And look how dry it is in the saloon. Only one thing for it: Flood the bar!

Whither the gentlemen?

I have never considered the excellent Mirror-based website gentlemen ranters.com as much of a competitor mainly because, as founder of the Can't Be Arsed Club, I have only occasionally updated the Daily Drone whereas the Ranters had a fresh edition every Friday. 

Just recently, however, as a result of jibes from my former colleagues, I have been popping something new on the redesigned Drone site almost daily. That is only correct in view of the website's title, which was originally meant to be ironic. But sometimes irony fails to have any effect. Look! I even started a blog! (Stop sniggering at the back.)

Anyway, I ask about the Gentlemen Ranters because they appear not to have returned from their Christmas 2011 vacation. To be fair, when they signed off on December 16th they explained they were taking an extended break at Palazzo Ranter, which I presume is Revel Barker's place in Malta. Where the hell are they? 

Can anyone enlighten his lordship where on earth the buggers have got to?

The Daily Drone is, on the whole, a harmonious place, given to humour, general silliness and reminiscences from the grand old days of the Daily Express. But I fear I must inject a little controversy regarding the Ranters.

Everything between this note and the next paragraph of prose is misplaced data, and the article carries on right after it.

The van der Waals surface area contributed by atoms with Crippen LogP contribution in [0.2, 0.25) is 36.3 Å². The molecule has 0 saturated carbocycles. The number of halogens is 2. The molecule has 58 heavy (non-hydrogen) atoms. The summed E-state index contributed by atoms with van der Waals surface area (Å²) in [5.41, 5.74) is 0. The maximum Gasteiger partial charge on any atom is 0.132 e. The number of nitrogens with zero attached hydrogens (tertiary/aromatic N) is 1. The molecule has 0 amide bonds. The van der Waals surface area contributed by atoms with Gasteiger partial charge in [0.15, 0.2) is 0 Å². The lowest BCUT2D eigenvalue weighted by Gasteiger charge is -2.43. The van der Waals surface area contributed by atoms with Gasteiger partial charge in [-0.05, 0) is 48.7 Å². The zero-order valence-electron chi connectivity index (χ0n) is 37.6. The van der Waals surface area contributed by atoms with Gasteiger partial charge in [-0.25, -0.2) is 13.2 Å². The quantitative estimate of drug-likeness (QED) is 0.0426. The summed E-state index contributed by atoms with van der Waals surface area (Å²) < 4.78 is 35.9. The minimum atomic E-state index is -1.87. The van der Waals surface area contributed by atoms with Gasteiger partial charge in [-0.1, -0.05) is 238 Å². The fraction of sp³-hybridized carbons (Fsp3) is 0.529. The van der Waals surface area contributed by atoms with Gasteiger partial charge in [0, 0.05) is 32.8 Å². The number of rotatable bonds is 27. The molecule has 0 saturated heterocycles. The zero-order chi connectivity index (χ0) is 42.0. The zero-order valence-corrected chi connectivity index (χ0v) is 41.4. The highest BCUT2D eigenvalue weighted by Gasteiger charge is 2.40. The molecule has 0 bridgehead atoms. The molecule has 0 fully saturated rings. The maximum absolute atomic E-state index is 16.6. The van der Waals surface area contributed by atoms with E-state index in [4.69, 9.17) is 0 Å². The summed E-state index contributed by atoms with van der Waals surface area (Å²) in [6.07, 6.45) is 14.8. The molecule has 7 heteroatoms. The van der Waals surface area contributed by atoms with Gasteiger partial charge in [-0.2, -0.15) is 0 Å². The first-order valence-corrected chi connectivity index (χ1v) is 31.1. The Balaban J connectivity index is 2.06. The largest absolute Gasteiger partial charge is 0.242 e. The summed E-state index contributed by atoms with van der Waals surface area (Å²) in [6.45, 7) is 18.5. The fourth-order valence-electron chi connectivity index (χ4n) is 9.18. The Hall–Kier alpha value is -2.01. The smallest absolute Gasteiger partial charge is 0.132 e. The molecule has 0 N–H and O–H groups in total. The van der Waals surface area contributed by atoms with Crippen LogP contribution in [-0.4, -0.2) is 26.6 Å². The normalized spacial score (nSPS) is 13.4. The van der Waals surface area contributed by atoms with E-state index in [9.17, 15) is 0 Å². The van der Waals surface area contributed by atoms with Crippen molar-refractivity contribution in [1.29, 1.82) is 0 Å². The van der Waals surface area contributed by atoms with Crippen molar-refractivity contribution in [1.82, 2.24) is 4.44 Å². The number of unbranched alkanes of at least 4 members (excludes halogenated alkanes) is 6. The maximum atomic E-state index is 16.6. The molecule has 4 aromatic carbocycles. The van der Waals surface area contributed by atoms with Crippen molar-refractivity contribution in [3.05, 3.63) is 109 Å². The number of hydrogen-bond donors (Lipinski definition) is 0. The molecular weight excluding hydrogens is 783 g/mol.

Why do they presume to call themselves gentlemen? I have always considered that the title should be endowed by others, not one's self. They are probably nothing of the kind. One wonders, for instance, how many times they may have inserted footwear upon the ingress of their recalcitrant victims.

The word gentleman has always jarred with me since my days as a stone sub on the Daily Express in the 1970s. This dreaded shift involved spending the evening standing up with the compositors who liked to term themselves, with out any hint of irony, as 'gentlemen'. 

Those who have been victim of their uncouth and unhelpful behaviour will not recognise the comps thus. With few exceptions they were appalling, drunken foul-mouthed boors who very nearly brought about the end of the Express and succeeded in ending the blessed days of Fleet Street.

Gentlemen? Pah! To hell with them.